During the daily debriefs at the Children’s outreach in Mt. Elgon, one man stood out. He gave the reports of his class in unadulterated Swahili, much to the amazement of the group. He used some words like, ‘mshike mshike, mawaa, bugtha’ and many more that some of us had not heard in a while and only thought they belonged in inshas. But they were not just words thrown in sentences to sound good, there was flow and cadence and order in his speech that was immaculate.
It’s not like when someone brought up in some upcountry village trying to speak Swahili with the coastal accent and you just want to close your ears. No, this guy had it. Did you know that parachichi is avocado in Swahili? That’s what some of his pupils brought as a thanksgiving offering on the last day. Collectively, his class gave the most.
By the third day he figured that he needed to tell us more about his name, Saidi Salim, because people were curious. He shared his testimony briefly, how he was born in a Muslim family in Kopsiro, Mt. Elgon and then converted to Christianity in 1994 and is now a secretary of one of the churches in Kapsokwony.
But there seemed to be more to him. His energy in teaching class 3 was infectious. He was articulate and delivered the lessons with great enthusiasm. I initially thought he was a practicing teacher.
I needed to have a chat with him. I tracked him down on the fifth and final day of the VBS.
The children’s outreach in Mt. Elgon (Vacation Bible School -VBS) as it’s generally called, is a program targeted at primary school going children.
It’s an intensive five-day operation and managing over 1000 children is no small feat. This is why, over the years, the ministry has trained local workers to teach, help in classes and conduct other activities. In 2022 we had about 20 local teachers at the VBS and about 15 helpers.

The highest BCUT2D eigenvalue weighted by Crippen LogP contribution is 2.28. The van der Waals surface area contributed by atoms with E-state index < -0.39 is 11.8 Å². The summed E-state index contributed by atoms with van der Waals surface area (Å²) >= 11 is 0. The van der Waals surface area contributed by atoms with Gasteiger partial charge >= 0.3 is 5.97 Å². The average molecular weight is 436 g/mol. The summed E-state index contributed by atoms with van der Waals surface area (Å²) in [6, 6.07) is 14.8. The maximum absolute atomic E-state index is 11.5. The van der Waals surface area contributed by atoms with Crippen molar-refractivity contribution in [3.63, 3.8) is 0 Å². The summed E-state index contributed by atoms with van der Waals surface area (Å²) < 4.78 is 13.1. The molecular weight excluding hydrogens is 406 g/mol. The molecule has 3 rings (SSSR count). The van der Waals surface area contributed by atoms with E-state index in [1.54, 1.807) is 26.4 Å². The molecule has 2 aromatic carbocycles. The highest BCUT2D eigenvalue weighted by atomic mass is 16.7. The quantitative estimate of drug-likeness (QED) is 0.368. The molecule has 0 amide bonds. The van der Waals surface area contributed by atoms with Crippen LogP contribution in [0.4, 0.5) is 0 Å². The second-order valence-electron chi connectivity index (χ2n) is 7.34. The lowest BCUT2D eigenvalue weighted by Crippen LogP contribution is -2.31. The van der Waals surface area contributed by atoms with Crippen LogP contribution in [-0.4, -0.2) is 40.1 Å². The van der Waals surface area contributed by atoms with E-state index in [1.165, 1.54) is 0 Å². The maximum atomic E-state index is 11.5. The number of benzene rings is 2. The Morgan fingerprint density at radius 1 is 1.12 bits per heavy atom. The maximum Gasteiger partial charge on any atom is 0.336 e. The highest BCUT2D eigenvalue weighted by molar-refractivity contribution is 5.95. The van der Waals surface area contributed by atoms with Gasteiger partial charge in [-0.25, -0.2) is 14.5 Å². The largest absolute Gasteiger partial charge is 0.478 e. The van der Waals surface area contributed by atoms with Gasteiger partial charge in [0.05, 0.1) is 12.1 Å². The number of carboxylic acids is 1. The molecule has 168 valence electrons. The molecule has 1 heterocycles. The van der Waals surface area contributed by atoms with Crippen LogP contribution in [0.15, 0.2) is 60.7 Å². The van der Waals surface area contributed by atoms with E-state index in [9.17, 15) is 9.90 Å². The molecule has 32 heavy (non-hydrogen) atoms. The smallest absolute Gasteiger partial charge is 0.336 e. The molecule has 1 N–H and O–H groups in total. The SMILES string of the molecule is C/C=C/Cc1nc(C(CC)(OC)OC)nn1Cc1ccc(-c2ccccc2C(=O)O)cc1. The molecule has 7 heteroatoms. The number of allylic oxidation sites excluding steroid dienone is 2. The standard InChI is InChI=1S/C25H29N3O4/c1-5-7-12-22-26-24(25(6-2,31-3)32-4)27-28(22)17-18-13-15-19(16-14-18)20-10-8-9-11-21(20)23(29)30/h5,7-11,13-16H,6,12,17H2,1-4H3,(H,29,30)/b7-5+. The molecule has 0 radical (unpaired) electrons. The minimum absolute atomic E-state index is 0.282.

One of those teachers was Saidi Salim. It was his first VBS and interestingly, he wasn’t in the training that happened a few days before the VBS. So how was he able to deliver the materially so confidently? He had acquainted himself with the VBS manual (teaching material), prepared thoroughly and sought help from veteran teachers and on the material day, he was ready.
I asked him about his background and how he converted to Christianity. The whole conversation was in Swahili but I have to translate some of his speech here.
“I was born in a Muslim family in Kopsiro, Mt. Elgon. In 1994, out of curiosity I decided to read the bible and compare it to the Quran. Niliziweka kwa mizani na uzito ukawa upande wa biblia (I put them on a scale and there was more weight on the bible).”
Nobody evangelized to Saidi Salim, he didn’t attend a crusade, neither was he converted during a door-to-door mission. No. He read the bible and it spoke to him.
He converted and joined Maranatha church in Kopsiro. His father wasn’t amused. He took a spear and chased Saidi out of his home. He came back slowly and pleaded with him, “My father I am your son, I respect you. Don’t let religion come between me and you. I have left Islam and opened the door to Christianity. I respect your faith because I grew up in it. But please allow me to join Christianity.”
He reluctantly agreed.
Apart from his sisters who married Christians and converted, he’s the only son who is a Christian.
He was baptized Samweli, he grew in faith, married, had six children as he farmed successfully in Kopsiro and also ran a shop.
Between 2004 and 2005 he had a stint in Mombasa where he worked as a turnboy for a long-distance truck. Maybe that explains his Swahili. He traveled to many towns and even neighboring countries. But the mountain was always calling him back. He went back and continued farming and running his business.
In 2007 his world was turned upside down.